On Understanding

René Descartes’ sketch of how a rainbow is formed

Our course is now turning its attention to a simple question: how do we know? In this section of the course we’ll be considering responses to this simple question presented by René Descartes (born in France in 1596, died in Sweden in 1650), John Locke (born in England in 1632, died there in 1704), George…… Continue reading On Understanding

Danielle Allen’s “Rhetoric, a Good Thing”

In this chapter from Talking to Strangers, Dr. Allen points out that: In political controversies, there will always be logical arguments for a counterposition, on the basis of exactly the same facts. In this circumstance, no amount of logical argument will determine which speaker to trust. Audiences will turn to assessments of character, and so our…… Continue reading Danielle Allen’s “Rhetoric, a Good Thing”

Why Does Socrates/Plato Maintain that Learning Is Recollection?

Learning objectives Analyze Socrates’/Plato’s theory of learning Discuss role of noumena and phenomena in their argument. What do we recollect? In order to answer this, we must look at the trail left in the dialogue. The initial premises are that souls (ψυχη, psyche) exist and that there is a dimension of Perfection and Truth (this is…… Continue reading Why Does Socrates/Plato Maintain that Learning Is Recollection?

The Four Noble Truths and the Three Marks of Existence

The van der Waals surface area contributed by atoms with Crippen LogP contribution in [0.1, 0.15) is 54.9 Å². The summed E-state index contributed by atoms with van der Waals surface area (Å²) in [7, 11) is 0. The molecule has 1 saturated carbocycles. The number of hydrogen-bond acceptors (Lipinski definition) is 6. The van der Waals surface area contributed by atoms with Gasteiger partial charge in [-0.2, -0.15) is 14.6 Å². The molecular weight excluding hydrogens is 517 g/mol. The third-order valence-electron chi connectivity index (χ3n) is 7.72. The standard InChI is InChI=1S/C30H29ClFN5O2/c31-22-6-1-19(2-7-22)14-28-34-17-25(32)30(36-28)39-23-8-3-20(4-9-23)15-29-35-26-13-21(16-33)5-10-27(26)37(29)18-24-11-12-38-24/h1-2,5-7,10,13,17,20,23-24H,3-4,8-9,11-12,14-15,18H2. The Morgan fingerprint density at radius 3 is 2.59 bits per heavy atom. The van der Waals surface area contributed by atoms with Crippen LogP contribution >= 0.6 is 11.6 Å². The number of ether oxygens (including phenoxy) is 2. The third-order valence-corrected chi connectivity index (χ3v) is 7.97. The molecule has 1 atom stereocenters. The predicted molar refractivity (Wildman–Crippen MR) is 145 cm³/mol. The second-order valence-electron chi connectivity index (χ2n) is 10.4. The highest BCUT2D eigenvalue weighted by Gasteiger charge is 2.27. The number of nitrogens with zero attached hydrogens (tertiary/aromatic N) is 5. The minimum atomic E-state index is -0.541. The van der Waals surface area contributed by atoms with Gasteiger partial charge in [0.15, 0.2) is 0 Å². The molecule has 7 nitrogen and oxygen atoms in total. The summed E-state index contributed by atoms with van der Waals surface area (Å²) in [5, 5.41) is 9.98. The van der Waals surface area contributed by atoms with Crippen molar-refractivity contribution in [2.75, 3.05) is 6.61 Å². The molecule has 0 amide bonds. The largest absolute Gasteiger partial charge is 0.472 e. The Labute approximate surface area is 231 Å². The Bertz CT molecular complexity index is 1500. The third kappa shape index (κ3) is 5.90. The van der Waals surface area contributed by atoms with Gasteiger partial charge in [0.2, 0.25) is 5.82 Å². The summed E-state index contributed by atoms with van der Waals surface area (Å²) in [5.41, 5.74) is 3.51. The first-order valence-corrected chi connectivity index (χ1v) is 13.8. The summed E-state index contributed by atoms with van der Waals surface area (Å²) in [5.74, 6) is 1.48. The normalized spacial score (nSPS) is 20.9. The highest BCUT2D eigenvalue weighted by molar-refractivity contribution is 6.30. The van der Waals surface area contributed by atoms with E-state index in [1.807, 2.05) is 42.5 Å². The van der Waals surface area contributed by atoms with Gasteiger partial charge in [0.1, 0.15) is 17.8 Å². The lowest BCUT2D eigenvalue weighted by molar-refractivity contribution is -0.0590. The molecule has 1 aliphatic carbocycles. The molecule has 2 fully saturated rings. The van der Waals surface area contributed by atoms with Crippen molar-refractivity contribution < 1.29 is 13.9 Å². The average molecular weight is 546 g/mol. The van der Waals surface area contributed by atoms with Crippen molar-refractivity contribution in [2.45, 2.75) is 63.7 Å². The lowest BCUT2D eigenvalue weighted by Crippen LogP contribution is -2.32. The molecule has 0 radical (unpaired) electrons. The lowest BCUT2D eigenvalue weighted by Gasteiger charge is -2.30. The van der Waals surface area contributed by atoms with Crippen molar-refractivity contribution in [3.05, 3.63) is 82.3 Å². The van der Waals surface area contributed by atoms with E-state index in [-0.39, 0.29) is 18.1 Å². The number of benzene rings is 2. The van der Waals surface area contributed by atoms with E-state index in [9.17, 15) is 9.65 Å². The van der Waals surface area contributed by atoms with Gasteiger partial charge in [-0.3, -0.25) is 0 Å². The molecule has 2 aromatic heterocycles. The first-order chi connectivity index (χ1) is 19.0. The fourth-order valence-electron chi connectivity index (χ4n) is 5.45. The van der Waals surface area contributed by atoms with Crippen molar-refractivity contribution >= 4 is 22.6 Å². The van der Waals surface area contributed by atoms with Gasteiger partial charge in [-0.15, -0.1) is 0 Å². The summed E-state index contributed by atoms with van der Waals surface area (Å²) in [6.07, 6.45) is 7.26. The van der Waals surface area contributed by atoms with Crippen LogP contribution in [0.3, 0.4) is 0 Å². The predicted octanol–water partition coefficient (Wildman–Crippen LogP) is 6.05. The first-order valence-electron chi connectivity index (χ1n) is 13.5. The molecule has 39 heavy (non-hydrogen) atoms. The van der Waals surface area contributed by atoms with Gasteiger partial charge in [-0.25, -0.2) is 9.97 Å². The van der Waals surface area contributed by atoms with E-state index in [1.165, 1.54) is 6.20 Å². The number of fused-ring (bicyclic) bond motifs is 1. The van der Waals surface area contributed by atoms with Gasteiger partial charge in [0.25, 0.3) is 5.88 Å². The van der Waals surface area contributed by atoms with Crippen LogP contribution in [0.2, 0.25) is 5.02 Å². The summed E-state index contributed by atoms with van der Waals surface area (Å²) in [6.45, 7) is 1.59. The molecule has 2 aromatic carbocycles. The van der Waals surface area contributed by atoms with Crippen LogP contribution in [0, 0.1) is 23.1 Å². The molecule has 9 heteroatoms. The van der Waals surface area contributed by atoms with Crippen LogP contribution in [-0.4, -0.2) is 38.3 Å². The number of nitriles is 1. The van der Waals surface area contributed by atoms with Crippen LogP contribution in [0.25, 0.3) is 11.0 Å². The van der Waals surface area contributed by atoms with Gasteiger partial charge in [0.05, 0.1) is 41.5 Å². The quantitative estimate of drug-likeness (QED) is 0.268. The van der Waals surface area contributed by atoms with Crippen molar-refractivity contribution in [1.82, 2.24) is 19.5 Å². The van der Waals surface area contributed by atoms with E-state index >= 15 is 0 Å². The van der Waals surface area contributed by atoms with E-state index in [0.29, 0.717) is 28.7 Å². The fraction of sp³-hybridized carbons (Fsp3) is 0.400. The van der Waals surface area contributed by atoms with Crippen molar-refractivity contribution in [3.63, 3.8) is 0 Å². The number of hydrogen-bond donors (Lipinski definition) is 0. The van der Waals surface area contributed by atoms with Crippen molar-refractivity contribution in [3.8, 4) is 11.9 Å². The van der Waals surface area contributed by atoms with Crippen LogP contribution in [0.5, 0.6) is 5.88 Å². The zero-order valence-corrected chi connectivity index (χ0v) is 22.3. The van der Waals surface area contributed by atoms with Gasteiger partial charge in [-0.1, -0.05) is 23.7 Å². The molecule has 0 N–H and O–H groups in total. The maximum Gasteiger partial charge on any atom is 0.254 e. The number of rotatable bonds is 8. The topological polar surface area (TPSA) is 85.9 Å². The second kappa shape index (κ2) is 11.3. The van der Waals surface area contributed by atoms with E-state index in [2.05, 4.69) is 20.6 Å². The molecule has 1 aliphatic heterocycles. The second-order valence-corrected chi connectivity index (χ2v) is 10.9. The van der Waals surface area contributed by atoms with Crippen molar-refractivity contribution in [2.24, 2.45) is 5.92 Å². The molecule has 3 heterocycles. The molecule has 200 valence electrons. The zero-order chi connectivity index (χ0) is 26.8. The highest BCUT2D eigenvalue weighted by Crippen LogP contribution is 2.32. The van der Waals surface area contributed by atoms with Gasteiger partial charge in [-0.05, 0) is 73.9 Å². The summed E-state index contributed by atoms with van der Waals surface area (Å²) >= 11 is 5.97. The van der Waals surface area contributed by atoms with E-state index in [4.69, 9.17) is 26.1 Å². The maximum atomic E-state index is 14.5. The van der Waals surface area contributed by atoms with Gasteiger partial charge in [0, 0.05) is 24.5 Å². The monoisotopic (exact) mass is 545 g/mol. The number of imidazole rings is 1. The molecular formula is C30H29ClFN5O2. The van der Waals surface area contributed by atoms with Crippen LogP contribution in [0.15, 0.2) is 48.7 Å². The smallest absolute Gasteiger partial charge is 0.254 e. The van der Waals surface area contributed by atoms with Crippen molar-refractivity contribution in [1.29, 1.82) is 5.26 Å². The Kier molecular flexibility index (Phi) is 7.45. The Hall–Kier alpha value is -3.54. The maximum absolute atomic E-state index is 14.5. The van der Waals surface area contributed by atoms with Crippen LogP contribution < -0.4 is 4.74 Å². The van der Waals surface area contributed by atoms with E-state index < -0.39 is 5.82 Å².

Week 11, Lecture 1 Learning Objectives Define karma. Explain Buddhism’s Three Marks of Existence. As we mentioned previously, the Prajñaparamita (“perfect wisdom”) sutras were the first sutras to be translated into Chinese. The Prajñaparamita (“perfect wisdom”) sutras represent the earliest layer of Mahayana sutra literature. The Heart Sutra and the Diamond Sutra belong to a…… Continue reading The Four Noble Truths and the Three Marks of Existence

Descartes

Learning Objectives Discuss extensional objects vs. intentional objects Define ontology We’ve previously discussed philosophical realism and understand that in the realist scheme there is the world we experience (phenomenal) and there is the realm of Truth (noumenal). According to this mode of thinking, we cannot experience things-in-themselves because what they truly are, their noumenal reality,…… Continue reading Descartes

Kant’s Ethics

Week 15, Lecture 1 Learning Objectives Discuss differences between hypothetical imperative and categorical imperative Discuss the role of reason in Kant’s principle of universality Let me begin by setting the stage in this way: Kant’s argument for grounding our moral actions in reason is also part of his arguing that we have free will. “‘Ethics…… Continue reading Kant’s Ethics

Vedic and Upanishadic Roots of Buddhism

Week 10, Lecture 2 Learning Objectives Discuss four goals in Upanishadic life Define atman During the sixth century BCE a group of nomadic Aryan people crossed the Khyber pass and entered into the Ganges river valley, crossing from Central Asia into the Indian subcontinent. These Aryan people recited and practiced rituals delineated by their ancient…… Continue reading Vedic and Upanishadic Roots of Buddhism

Setting the Stage for Buddhism to Enter China

Week 10, Lecture 1 Learning Objectives Define ziran 自然. Discuss the role dao 道 played in translating Buddhism into Chinese. Kongzi died in 479 BCE, just before the Warring States period began to rage. Over the next two centuries the states that had broken away from the Zhou dynasty fought one another for supremacy. Finally, in 221 BCE, the…… Continue reading Setting the Stage for Buddhism to Enter China

Water and Daoism

The image of water is frequently invoked in Daoist texts. Water is of the greatest efficacy because it mirrors the world around it but does not impose onto the world its own values. Think of water filling a jug. Water embraces the emptiness, rapidly, and effectively demonstrates the shape of its container. In the classical…… Continue reading Water and Daoism